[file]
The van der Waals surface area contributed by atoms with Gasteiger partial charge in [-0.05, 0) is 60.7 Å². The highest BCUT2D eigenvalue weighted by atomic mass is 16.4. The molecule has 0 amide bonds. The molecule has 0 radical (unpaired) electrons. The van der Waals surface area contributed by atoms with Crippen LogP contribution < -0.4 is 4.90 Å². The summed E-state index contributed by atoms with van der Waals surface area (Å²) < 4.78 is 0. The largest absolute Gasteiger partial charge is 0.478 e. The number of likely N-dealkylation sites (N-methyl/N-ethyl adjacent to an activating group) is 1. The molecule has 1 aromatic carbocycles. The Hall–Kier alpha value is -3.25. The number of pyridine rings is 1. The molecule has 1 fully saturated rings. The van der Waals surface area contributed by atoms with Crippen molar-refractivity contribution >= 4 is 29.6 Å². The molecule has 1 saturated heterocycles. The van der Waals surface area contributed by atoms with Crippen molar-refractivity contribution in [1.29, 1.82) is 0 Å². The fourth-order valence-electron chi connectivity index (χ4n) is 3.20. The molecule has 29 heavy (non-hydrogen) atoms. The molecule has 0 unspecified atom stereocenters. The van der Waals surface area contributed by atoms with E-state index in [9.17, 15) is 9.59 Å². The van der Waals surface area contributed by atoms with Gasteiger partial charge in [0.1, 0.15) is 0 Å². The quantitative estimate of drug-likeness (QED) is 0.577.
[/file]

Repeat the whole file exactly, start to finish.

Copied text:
The van der Waals surface area contributed by atoms with Gasteiger partial charge in [-0.05, 0) is 60.7 Å². The highest BCUT2D eigenvalue weighted by atomic mass is 16.4. The molecule has 0 amide bonds. The molecule has 0 radical (unpaired) electrons. The van der Waals surface area contributed by atoms with Crippen LogP contribution < -0.4 is 4.90 Å². The summed E-state index contributed by atoms with van der Waals surface area (Å²) < 4.78 is 0. The largest absolute Gasteiger partial charge is 0.478 e. The number of likely N-dealkylation sites (N-methyl/N-ethyl adjacent to an activating group) is 1. The molecule has 1 aromatic carbocycles. The Hall–Kier alpha value is -3.25. The number of pyridine rings is 1. The molecule has 1 fully saturated rings. The van der Waals surface area contributed by atoms with Crippen molar-refractivity contribution >= 4 is 29.6 Å². The molecule has 1 saturated heterocycles. The van der Waals surface area contributed by atoms with Crippen molar-refractivity contribution in [1.29, 1.82) is 0 Å². The fourth-order valence-electron chi connectivity index (χ4n) is 3.20. The molecule has 29 heavy (non-hydrogen) atoms. The molecule has 0 unspecified atom stereocenters. The van der Waals surface area contributed by atoms with E-state index in [9.17, 15) is 9.59 Å². The van der Waals surface area contributed by atoms with Gasteiger partial charge in [0.1, 0.15) is 0 Å². The quantitative estimate of drug-likeness (QED) is 0.577.